Go To Home Page   

Down Syndrome Abstract
of the Month: Mar 2000

Go to List of Past Abstracts

Gene expression relevant to Down syndrome: problems and approaches

Tassone F; Lucas R; Slavov D; Kavsan V; Crnic L; Gardiner K
J Neural Transm Suppl 1999;57:179-95

Eleanor Roosevelt Institute, Denver, CO, USA.

Send Me Email


The long arm of human chromosome 21 likely contains several hundred genes. To determine which of these are responsible for specific aspects of the Down Syndrome phenotype, protein functional analysis coupled to phenotypic analysis of transgenic mice will be required. Because such experiments are both time consuming and expensive, prioritizing 21q genes for further studies would be advantageous. Here, we discuss expression analysis, specifically the use of Northern analysis, cDNA array screening and RNA tissue in situ hybridization to assess place and time of expression of forty-two genes. For a subset of these, over expression in normal versus trisomy cell lines and mouse tissues is discussed. Lastly, several examples of alternative processing and their potential for generation of brain specific proteins are described. Together, these experiments give information on time, place and level of expression of a number of 21q genes and suggest some interesting candidates worth further investigation for relevance to Down Syndrome. These data also illustrate the complexities and ambiguities inherent in interpretation and use of expression information.

My comments:

This is a fairly lengthy article from our friends at ERI in Denver, and the abstract doesn't do it justice. The authors consider that in order to come up with therapies to prevent or alleviate specific features of DS, the gene-feature correlations need to be identified first. At present, there are 500 - 1,000 genes on the long arm of the 21st chromosome, all of which have to be considered candidates for playing a role in the DS "phenotype" (ie, physical and other features of the condition). Determining that a gene is relevant, and how it is relevant, is the critical issue.

How to determine what a gene does, and is it relevant to DS? Candidate genes must do the following:

1. Map to chromosome 21
2. Protein characteristics must suggest a relevant function
3. The products of the gene must be found ("expressed") in relevant body tissues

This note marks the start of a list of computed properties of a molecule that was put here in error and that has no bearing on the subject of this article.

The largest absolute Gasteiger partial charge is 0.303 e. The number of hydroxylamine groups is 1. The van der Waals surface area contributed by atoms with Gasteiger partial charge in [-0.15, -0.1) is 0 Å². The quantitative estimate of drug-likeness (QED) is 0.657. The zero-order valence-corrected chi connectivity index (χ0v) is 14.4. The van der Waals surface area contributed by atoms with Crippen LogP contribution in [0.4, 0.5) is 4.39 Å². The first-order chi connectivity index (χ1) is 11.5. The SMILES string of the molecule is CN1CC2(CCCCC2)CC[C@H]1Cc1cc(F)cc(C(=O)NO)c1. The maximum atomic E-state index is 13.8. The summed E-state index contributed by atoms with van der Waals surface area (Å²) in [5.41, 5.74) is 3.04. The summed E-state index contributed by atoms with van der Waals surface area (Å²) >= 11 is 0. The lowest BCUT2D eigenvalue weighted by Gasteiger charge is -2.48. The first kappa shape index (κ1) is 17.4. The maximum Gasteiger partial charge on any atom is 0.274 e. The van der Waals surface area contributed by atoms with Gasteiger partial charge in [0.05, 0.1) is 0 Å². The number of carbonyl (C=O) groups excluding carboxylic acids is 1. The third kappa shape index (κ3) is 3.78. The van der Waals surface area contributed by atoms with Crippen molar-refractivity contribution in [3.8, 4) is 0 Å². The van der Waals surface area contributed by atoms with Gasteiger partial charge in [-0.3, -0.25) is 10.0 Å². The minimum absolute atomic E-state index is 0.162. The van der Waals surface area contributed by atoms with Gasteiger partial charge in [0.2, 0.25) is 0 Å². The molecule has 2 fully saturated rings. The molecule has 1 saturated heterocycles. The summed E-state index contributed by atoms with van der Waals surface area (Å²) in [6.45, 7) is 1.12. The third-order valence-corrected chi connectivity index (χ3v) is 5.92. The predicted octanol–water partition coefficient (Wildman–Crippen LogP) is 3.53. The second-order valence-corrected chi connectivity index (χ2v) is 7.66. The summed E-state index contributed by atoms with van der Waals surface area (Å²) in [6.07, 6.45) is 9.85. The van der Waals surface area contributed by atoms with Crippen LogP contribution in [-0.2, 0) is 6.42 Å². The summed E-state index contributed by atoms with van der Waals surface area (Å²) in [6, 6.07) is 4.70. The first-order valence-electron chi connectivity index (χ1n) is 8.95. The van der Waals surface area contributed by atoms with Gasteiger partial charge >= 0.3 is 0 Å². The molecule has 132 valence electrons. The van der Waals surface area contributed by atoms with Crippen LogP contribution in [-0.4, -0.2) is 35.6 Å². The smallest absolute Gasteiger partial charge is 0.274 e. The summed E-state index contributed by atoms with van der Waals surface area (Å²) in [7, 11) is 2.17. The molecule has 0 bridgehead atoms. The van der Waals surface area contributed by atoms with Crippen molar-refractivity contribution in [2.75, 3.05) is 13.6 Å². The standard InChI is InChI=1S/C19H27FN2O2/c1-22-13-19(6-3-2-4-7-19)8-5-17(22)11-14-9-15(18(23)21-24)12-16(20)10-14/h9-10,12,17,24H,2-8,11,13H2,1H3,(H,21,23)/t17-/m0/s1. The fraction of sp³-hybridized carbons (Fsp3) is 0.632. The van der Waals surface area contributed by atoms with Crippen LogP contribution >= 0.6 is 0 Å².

4. The gene must be expressed at a relevant developmental time
5. The gene must be overexpressed as a result of being triplicated
6. The known target of the gene, or interacting proteins, must suggest relevant functions.
Most of the genes identified to the 21st chromosome to date have fulfilled numbers 1 and 2, but that's it. This paper addresses how to fulfill the other criteria ("expression analysis"), and spend a great deal of time on the sordid details:

To illustrate criteria #3, the authors discuss a handful of genes to determine how relevant they are to the DS phenotype. For instance, one gene called CD18 (also called ITGB2) is located on the 21st chromosome and is overexpressed by 50%, which is what you'd expect for a gene that has three copies instead of two. However, the genes APP (which makes amyloid protein precursor) and ETS2 (thought to be involved in skeletal formation) were not overexpressed at all in blood cells from subjects with Down syndrome. And the gene STCH was overexpressed at 500% over normal levels. So the presence of an extra gene does not necessarily mean it's relevant to Down syndrome.

The authors conclude with this caveat:

"The best evidence for relevance remains the demonstration of a phenotype arising from overexpression in a mouse model, followed by correction of this phenotype by therapy that reverts expression (or protein activity) to normal levels. Such experiments remain costly and time consuming."
Yet the authors remain optimistic that other ongoing research will result in tools that will make the effort easier.

Home Page | List of Past Abstracts | Contact Me